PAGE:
Hi Jane, What I'm seeing about eReaders is that people think it has to be either/or. eReader or traditional. I think that's where the problem lies sometimes. Why not look at it as the best of both worlds, which really can expand your reading possibilities? Sometimes you curl up with an amazing hardcover novel, other times you're reading on the Kindle, depending on the circumstances. Major newspapers and magazines are available on the Kindle, too, so there's even that reading option. I say, go for it and enjoy both :)

DazyDayWriter said...

Yes, definitely dragging my heels on this one, Jane. When I work at a computer most all day every day .. well, who wants to "relax" w/another piece of technology? Hmmm. For me, I'll always prefer a book that feels far-removed from the stress of daily life on a computer. But as long as people keep reading, well, whatever intrigues them, I guess. Take care and great post, per always! --Daisy

Rayna M. Iyer said...

I might just end up jumping on the e-reader bandwagon sooner rather than later, simply because there seem to be a lot more books available for the e-reader than in paperback (which is all I can really afford). Having said that, I know I am not going to want to look up words (learnt very early to guess meanings from the context), or see what others say- that is only going to come in the way of my enjoying a book.
And I sure will miss the feel of paper on my hands!

Helen Ginger said...

You can keep dragging your feet. That's what I did when my husband got his iPad last year. Now I have eReader envy. I want one. I don't want to pay for one. But can't read on his because he's always reading on his. Hello, my name is Helen and I covet my husband's iPad.

Okay, if you don't want to end up like me, get yourself a Kindle or perhaps check to see on what eReader you could read the bird book and get that one. Then just smile at your hubby as you read it.

Jane Kennedy Sutton said...

Joanne, that’s such a practical approach and I never gave it a thought! Thanks for the good idea.

Daisy, I think the ability to get away from technology is a big part of my feet dragging, too.

Rayna, Joanne has the right idea, I think, and that’s to do both.

Helen, if I’m honest with myself, I’m sure I already have a bit of that Kindle envy. I like your solution, too.

Hart Johnson said...

Oh, Jane, you and I are kindred spirits on this matter, from the resistance, to the way we read (to escape and just read) to the pouting about the loss of the free stream of books thing... I chuckled all the way through because you were saying exactly what I'd say in that situation.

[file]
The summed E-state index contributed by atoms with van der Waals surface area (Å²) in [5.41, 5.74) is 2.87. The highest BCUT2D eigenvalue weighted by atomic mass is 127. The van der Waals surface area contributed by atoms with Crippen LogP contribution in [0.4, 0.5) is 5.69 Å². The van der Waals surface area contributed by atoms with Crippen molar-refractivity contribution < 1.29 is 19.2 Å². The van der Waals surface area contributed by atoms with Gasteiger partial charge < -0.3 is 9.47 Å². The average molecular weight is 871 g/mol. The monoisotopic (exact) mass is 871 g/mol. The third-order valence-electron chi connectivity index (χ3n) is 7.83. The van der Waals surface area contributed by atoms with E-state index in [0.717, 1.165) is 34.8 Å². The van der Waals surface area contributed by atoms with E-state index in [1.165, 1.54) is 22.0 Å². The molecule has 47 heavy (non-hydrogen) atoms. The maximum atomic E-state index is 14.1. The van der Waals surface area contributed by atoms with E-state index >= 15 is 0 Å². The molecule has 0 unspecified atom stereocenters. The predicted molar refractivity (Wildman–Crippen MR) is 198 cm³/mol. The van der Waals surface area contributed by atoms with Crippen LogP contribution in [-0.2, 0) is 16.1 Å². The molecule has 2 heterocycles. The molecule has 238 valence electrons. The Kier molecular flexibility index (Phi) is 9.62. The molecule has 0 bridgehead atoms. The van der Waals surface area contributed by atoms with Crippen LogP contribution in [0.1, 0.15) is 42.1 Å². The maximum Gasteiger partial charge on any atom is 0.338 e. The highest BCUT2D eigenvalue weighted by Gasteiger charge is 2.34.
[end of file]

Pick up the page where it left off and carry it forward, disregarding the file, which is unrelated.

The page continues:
jan nieman said...

Here's the thing. From an author's viewpoint, any manner in which my book is purchased will be hunky-dory with me. Although, it seems the pennies received from Nook and Kindle don't add up very fast, and I'd rather buyers bought the hard copy, but I'm not ready yet to purchase a Nook or Kindle for my own reading. But as one book store owner revealed to me, "I see myself being out of business in 3 years, so I guess I might as well get ready for it." Que sera, sera.

Arlee Bird said...

I am a hard copy ink on paper kind of guy and I'm resisting e-readers, but I'm sure eventually I'll succomb. I'm seeing more releases only available in that format and I'll probably want to read some of those some day. I'll always prefer my books I think, but technology will leave us behind if we don't give in and accept it.

Tossing It Out

Jane Kennedy Sutton said...

Hart, it’s nice to know I’m not alone! )

Jan, I agree that as long as people read my book, I don’t care what method they use. I guess we’ll both accept eReaders for ourselves when we’re forced into it.

Lee, it’s going to get pretty loud when all of us hold-outs are dragged kicking and screaming to accept the new technology.

Not So Simply Single said...

Love your point of view!

I will be back...


Jane Kennedy Sutton said...

Thanks for stopping by, Lisa.

Jayne said...

Oh Jane, I dread the day e-readers are our only option, though, I don't believe that will ever happen.
My daughter has a Kindle and it works well for her - she can zip through a book a night. But even firmly entrenched in technology (more savvy than I), she still loves the feel and smell of a real paper and ink book. (And reads them also.) As do I.
I doubt I'll ever jump on the bandwagon. Ordering a crisp book from Amazon is as high tech as I want to get. ;)

Jane's Ride - Novelist Jane Kennedy Sutton's journey through the ups and downs of the writing, publishing and marketing world